Tennessee agencies working to protect victims on Human Trafficking Awareness Day

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NASHVILLE, Tenn. (WKRN) — The Tennessee Bureau of Investigation and the Tennessee Secretary of State are both working to protect victims of human trafficking.

January 11 is recognized as Human Trafficking Awareness Day. Reports of human trafficking have increased across the state over the last several years. According to TBI data, the Tennessee Human Trafficking Hotline received 456 calls in 2018, 728 calls in 2019, and 898 calls in 2020. Middle Tennessee in particular saw 169 calls in 2018, 322 calls in 2019, and 317 calls in 2020.  

The Secretary of State’s Office launched the Safe at Home Address Confidentiality Program in 2019, which aims to protect victims’ contact information so their abusers cannot easily find them. The program is open to all victims of domestic abuse, stalking, human trafficking, rape, sexual battery, or any other sexual offenses.  

Once a victim has been approved to participate in the program, they will be provided with a substitute address. The program participant will then be able to use the substitute address as their official mailing address for all state and local government purposes and for their children, including public school or public benefits enrollment, with only a few exceptions. By doing so, the participant’s confidential address will not appear in public records relating to either themselves or their children. 

“Protecting your address is a critical step for individuals or families to take to help protect themselves from becoming victims again,” said Secretary of State Tre Hargett. “This free program is available for Tennesseans of any age or gender who’ve been a victim of stalking, human trafficking, domestic abuse or any sexual offense.”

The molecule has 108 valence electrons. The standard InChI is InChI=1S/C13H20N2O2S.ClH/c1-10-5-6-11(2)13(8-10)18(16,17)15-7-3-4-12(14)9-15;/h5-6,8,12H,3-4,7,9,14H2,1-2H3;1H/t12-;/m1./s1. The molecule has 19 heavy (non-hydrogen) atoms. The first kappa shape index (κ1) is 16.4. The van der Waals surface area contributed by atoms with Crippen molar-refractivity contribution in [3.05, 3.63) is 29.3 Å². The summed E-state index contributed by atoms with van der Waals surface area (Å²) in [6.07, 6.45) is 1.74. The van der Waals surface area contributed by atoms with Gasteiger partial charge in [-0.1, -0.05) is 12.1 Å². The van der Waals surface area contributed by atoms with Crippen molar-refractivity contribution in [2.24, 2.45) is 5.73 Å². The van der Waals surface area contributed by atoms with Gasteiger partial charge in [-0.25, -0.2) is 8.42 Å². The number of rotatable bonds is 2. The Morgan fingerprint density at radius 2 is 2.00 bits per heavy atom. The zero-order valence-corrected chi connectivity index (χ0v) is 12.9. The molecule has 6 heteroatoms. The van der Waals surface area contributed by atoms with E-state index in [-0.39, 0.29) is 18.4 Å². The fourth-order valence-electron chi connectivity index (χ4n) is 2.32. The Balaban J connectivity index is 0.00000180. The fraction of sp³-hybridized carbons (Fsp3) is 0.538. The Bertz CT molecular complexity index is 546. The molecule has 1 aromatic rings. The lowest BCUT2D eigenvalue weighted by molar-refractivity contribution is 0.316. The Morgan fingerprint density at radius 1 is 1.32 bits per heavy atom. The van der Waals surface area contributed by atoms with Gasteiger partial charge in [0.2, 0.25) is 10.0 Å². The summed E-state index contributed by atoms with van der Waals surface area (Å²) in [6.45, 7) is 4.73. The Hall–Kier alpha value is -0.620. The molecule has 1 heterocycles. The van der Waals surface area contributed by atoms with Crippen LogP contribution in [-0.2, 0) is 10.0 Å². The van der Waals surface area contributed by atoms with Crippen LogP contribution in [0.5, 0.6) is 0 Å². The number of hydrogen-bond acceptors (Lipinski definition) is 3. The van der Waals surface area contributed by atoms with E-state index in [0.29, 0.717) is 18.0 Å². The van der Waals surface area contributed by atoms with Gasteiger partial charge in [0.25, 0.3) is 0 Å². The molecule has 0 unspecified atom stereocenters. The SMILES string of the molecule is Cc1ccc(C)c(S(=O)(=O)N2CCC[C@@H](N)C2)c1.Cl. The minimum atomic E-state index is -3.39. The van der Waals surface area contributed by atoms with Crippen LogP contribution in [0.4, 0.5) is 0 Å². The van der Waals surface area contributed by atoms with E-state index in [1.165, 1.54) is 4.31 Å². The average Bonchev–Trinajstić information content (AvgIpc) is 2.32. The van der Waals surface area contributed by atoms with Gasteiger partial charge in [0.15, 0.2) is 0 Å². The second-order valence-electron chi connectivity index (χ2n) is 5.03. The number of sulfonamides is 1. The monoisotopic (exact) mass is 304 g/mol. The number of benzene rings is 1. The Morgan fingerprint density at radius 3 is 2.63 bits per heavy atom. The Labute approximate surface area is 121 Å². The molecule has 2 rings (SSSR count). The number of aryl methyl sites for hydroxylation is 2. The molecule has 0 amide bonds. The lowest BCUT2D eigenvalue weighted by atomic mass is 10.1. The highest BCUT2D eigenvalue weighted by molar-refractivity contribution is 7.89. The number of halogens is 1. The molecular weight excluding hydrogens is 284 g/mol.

In addition, TBI launched the “It Has to Stop” website to offer help and resources to victims. The agency said it believes the increased human trafficking reports stem from increased awareness about the problem and its warning signs. TBI also posted several informational videos with special agent Jeremy Lofquest on its Twitter page Monday.  

“When one hears ‘trafficking’ a lot of times you think being abducted out of the parking lot in a big white van and sold to some sex trafficking ring overseas somewhere,” Lofquest said. “That does happen, but it’s a very, very, very small percentage.” 

Anyone with information or tips on human trafficking is asked to call the Tennessee Human Trafficking Hotline at 855-55-TNHTH. 

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